What Businesses Want from IT

Responding to the Increased Demands on IT

Boosting efficiency, keeping risk down, getting and staying agile.

Did you know that the IT department doesn’t exist just to play with technology? Who knew? Apparently, it’s far more important for this increasingly critical department to take its eye off the gear and turn a bit more toward the business.

This attention shift isn’t just a good idea; it’s a trend being driven hard by CEOs and business-unit leaders who have important needs to meet. Technology pros that yearn to stay ahead of the curve need to hone their business chops.

Expectations of high returns on large data center investments are climbing ever higher, and companies are much less willing to assume risk. They want a data center that has these three characteristics:

  • Improves operational efficiency
  • Reduces business risk
  • Is flexible and agile enough to support changing business needs

Increased Efficiency

Does your boss ever walk into your office and say something like this?

“Bob, we need to have a talk about your performance. You’re just too darn efficient, and we need you to dial that back a few notches. If you could do that on Saturday, that would be greeeeeeat.”

I didn’t think so. If anything, IT departments are under grow- ing pressure to increase efficiency. Improving efficiency generally means changing the way that IT operates — changes that involve anything from small-course corrections to major initiatives.

One of the greatest benefits of hyperconverged architecture is that it generates efficiency benefits without significantly disrupting operations.

Using time more effectively

As poet Delmore Schwartz put it, “Time is the fire in which we burn.” For those who slog through repetitive, mundane tasks every day, truer words were never written. When it comes to business, any time wasted on mundane work really is burned time — time that could have been spent advancing business objectives.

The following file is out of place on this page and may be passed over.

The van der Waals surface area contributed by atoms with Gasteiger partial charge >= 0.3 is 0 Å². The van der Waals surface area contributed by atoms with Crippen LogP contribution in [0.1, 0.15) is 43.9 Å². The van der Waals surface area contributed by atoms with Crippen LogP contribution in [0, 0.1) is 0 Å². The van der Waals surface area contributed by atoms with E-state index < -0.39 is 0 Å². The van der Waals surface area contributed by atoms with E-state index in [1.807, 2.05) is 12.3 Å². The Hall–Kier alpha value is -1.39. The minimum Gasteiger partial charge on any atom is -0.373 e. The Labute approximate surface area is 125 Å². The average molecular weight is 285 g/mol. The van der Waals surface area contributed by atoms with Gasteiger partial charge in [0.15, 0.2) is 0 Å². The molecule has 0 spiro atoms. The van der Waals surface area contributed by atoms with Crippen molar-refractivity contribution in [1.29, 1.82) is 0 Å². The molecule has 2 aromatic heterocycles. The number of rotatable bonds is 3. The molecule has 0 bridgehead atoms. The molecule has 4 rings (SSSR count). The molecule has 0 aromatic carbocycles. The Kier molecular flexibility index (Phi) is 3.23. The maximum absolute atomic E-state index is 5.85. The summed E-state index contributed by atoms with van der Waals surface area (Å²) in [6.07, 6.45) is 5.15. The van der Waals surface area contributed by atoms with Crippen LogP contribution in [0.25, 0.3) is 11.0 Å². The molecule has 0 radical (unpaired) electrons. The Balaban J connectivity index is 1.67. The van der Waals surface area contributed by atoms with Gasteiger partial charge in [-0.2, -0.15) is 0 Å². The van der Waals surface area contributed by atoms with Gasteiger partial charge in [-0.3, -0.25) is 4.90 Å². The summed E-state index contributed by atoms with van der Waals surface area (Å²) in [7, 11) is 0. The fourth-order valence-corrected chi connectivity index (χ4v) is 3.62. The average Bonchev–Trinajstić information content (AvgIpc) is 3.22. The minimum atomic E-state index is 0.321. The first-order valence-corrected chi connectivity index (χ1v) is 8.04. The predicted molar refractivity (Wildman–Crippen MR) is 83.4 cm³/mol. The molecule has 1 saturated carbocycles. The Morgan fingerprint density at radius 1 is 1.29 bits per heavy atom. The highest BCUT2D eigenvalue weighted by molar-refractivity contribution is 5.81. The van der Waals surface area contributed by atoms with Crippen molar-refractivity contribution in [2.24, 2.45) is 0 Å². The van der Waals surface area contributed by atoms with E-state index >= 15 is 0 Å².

Management wants IT to spend its time wisely. Traditional IT operations simply won’t cut it anymore. Neither will pro- longed product evaluation and integration processes or extended return-on-investment metrics. IT needs to be faster and leaner than ever before.

Matching skills to tasks

Step back for a second to think about what the IT staff really has to deal with on a day-to-day basis: servers, hypervisors, storage devices, network accelerators, backup software, backup appliances, replication technology, and a whole lot more. Forget for a moment about the physical effects of this plethora of equipment on the data center. Instead, consider the human toll.

Every one of these devices has a separate administrative con- sole that operators have to learn. Also — let’s face reality — not every device plays nicely with every other device.

When each device requires vastly different sets of skills to operate, each skill requires ongoing training. Even when you can get a few people in IT trained on everything in the data center, at some point those people may move on, and you may have trouble finding new employees who have the same set of skills.

In addition, every time you bring a unique resource into the environment, you need staff to manage it. As that resource grows, you may need even more staff to keep up with the workload. In essence, you’re creating resource islands as you forge ahead.

Resource islands are inherently inefficient. The broader you can make the IT environment, the easier it is to achieve operational economies of scale.

The bottom line: IT staffs are being crushed under the weight of legacy infrastructure. Each unique resource requires unique skills, and companies aren’t adding IT staff at a pace that keeps up with technical needs.

Managing resources wisely

The laws of physics are immutable forces in the land of IT, and these natural laws become apparent when you walk around a data center:

  • You find that two objects can’t occupy the same space at the same time, which is why equipment occupies separate racks.
  • You discover the laws of thermodynamics as you walk behind a rack and feel the blast of hot air, and then walk under the cooling equipment and feel a chill.
  • Finally, you encounter electromagnetism as you watch electricity-sucking hardware whir away. (On the plus side, all the blinking LEDs put on a pretty impressive light show.)